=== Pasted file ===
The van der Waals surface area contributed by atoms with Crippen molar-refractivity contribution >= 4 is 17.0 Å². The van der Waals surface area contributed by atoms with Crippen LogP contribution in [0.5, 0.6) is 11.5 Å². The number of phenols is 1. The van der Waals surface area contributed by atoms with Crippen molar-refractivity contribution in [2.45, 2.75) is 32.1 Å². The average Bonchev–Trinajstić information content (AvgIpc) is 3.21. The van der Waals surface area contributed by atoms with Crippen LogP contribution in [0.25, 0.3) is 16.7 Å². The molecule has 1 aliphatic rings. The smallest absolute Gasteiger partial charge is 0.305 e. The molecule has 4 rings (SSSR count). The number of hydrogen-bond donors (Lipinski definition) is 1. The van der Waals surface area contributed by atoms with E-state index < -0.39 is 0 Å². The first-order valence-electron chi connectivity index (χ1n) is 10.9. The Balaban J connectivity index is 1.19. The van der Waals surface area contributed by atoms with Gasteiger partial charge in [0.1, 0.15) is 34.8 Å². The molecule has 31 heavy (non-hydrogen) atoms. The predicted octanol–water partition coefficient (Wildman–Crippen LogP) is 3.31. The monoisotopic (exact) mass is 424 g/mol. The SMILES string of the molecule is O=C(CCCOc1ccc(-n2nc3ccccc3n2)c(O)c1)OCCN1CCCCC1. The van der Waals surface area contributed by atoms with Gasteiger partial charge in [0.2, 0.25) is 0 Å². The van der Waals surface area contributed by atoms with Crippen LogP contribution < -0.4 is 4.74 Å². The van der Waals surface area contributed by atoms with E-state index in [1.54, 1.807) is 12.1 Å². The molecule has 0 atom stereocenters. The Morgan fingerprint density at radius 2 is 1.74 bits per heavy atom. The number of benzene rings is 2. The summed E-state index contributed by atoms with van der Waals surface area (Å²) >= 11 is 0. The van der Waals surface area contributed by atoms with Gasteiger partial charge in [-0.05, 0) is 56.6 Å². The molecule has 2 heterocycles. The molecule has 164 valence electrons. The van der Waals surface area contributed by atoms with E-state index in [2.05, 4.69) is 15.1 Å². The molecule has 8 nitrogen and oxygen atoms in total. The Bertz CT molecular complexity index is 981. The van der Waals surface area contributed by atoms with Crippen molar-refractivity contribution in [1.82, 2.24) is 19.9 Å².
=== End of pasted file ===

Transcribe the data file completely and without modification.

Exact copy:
The van der Waals surface area contributed by atoms with Crippen molar-refractivity contribution >= 4 is 17.0 Å². The van der Waals surface area contributed by atoms with Crippen LogP contribution in [0.5, 0.6) is 11.5 Å². The number of phenols is 1. The van der Waals surface area contributed by atoms with Crippen molar-refractivity contribution in [2.45, 2.75) is 32.1 Å². The average Bonchev–Trinajstić information content (AvgIpc) is 3.21. The van der Waals surface area contributed by atoms with Crippen LogP contribution in [0.25, 0.3) is 16.7 Å². The molecule has 1 aliphatic rings. The smallest absolute Gasteiger partial charge is 0.305 e. The molecule has 4 rings (SSSR count). The number of hydrogen-bond donors (Lipinski definition) is 1. The van der Waals surface area contributed by atoms with E-state index < -0.39 is 0 Å². The first-order valence-electron chi connectivity index (χ1n) is 10.9. The Balaban J connectivity index is 1.19. The van der Waals surface area contributed by atoms with Gasteiger partial charge in [0.1, 0.15) is 34.8 Å². The molecule has 31 heavy (non-hydrogen) atoms. The predicted octanol–water partition coefficient (Wildman–Crippen LogP) is 3.31. The monoisotopic (exact) mass is 424 g/mol. The SMILES string of the molecule is O=C(CCCOc1ccc(-n2nc3ccccc3n2)c(O)c1)OCCN1CCCCC1. The van der Waals surface area contributed by atoms with Gasteiger partial charge in [0.2, 0.25) is 0 Å². The van der Waals surface area contributed by atoms with Crippen LogP contribution < -0.4 is 4.74 Å². The van der Waals surface area contributed by atoms with E-state index in [1.54, 1.807) is 12.1 Å². The molecule has 0 atom stereocenters. The Morgan fingerprint density at radius 2 is 1.74 bits per heavy atom. The number of benzene rings is 2. The summed E-state index contributed by atoms with van der Waals surface area (Å²) >= 11 is 0. The van der Waals surface area contributed by atoms with Gasteiger partial charge in [-0.05, 0) is 56.6 Å². The molecule has 2 heterocycles. The molecule has 164 valence electrons. The van der Waals surface area contributed by atoms with E-state index in [2.05, 4.69) is 15.1 Å². The molecule has 8 nitrogen and oxygen atoms in total. The Bertz CT molecular complexity index is 981. The van der Waals surface area contributed by atoms with Crippen molar-refractivity contribution in [1.82, 2.24) is 19.9 Å².